As part of this process Flow includes the ability to visualize the interactions between VMs in categories (Applications). Thus providing another method to simplify the policy exercise. Imagine removing all the guesswork and knowing exactly how each part of an application communicates with the others. That’s what Flow provides – application-centric security based on a unique policy model and granular enforcement via microsegmentation.

Beyond Microsegmentation – Security and more…

We are very aware that there are cases where additional functions are required. For this reason Flow also includes the ability to leverage the same granular policy described above to redirect or tap the “flows” between VMs into other functions or services. Those can be home grown or provided by one of our ecosystem partners. Common use cases are services like third party Firewall Appliances, IPS/IDS for security, and Packet Monitoring among others.

For more details and specific use cases with examples, download our Flow Tech Note.

What’s around the next bend? (Flow + Netstil)

I suspect that what brought you to this blog was some announcements that came out our .NEXT conference in New Orleans. Back in March we acquired a company called Netsil. Cool fact, Netsil is “listen” spelled backwards. Listen is very appropriate, Netsil technology starts by “listening to” the interactions between VMs and services. It uses advanced stream based analytics to provide detailed maps (think Google Maps) of the interactions that essentially make up applications. Netsil tech is going to find its way into multiple areas of the Enterprise Cloud OS, but for Flow it will provide some truly awesome enhancements. We explained the unique policy model we use in Flow above, now combine that with mapping, discovery, and application context from Netsil and you get something truly unique and even more app-centric.

With Netsil, we will automatically discover your applications running inside VMs, understand your application topology to automatically assign categories and recommend (and create) security policies for you, taking the guesswork and complexity out and replacing it with “one click”. Expect to see the combination of Flow and Netsil technologies to be available in the second half of 2018. For a preview of Netsil capabilities, check out this video.

Where to NEXT? (Multi-Cloud)

We have big plans for Flow as we build out more features and services that are part of our focus on running any and all applications in the Enterprise Cloud OS. Expect to see Flow expand into the cloud as part of ensuring that the same application-centric security found on-prem is available everywhere. Our goal is to provide features and functions in support of moving workloads from on-prem to public cloud and back with Flow will provide a consistent security policy and connectivity so that you can operate you multi-cloud environment with One-Click.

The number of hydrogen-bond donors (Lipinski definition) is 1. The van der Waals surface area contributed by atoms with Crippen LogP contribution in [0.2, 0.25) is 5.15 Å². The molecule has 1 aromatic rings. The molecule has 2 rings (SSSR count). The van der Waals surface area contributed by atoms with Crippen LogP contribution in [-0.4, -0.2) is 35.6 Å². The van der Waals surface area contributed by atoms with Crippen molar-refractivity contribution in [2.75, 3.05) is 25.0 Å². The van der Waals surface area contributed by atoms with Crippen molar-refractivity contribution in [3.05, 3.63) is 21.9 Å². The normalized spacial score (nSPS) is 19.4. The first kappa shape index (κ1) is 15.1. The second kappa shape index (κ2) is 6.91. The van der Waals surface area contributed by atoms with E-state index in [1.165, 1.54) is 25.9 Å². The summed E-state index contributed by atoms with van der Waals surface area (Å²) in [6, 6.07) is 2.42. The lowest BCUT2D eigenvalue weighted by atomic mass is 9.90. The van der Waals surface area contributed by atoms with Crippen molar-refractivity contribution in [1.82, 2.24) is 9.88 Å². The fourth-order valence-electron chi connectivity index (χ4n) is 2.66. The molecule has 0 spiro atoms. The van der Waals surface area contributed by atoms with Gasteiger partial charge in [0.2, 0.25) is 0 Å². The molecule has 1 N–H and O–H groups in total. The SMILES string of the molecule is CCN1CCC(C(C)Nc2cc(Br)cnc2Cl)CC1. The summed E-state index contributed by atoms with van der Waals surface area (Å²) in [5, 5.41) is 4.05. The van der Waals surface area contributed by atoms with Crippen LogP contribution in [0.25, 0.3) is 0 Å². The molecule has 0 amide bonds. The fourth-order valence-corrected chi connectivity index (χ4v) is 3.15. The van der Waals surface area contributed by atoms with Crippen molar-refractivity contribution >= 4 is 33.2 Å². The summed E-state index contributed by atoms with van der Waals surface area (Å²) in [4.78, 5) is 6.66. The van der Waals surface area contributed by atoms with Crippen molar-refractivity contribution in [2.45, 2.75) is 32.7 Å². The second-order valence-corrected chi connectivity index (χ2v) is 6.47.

Flow is available for purchase or evaluation today. Take a look.

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Forward-Looking Disclaimer: This blog includes forward-looking statements, including but not limited to statements concerning our plans and expectations relating to product features and technology that are under development or in process and capabilities of such product features and technology and our plans to introduce product features in future releases. These forward-looking statements are not historical facts, and instead are based on our current expectations, estimates, opinions and beliefs. The accuracy of such forward-looking statements depends upon future events, and involves risks, uncertainties and other factors beyond our control that may cause these statements to be inaccurate and cause our actual results, performance or achievements to differ materially and adversely from those anticipated or implied by such statements, including, among others: failure to develop, or unexpected difficulties or delays in developing, new product features or technology on a timely or cost-effective basis; delays in or lack of customer or market acceptance of our new product features or technology; and other risks detailed in our Form 10-Q for the fiscal quarter ended January 31, 2017, filed with the Securities and Exchange Commission. These forward-looking statements speak only as of the date of this presentation and, except as required by law, we assume no obligation to update forward-looking statements to reflect actual results or subsequent events or circumstances.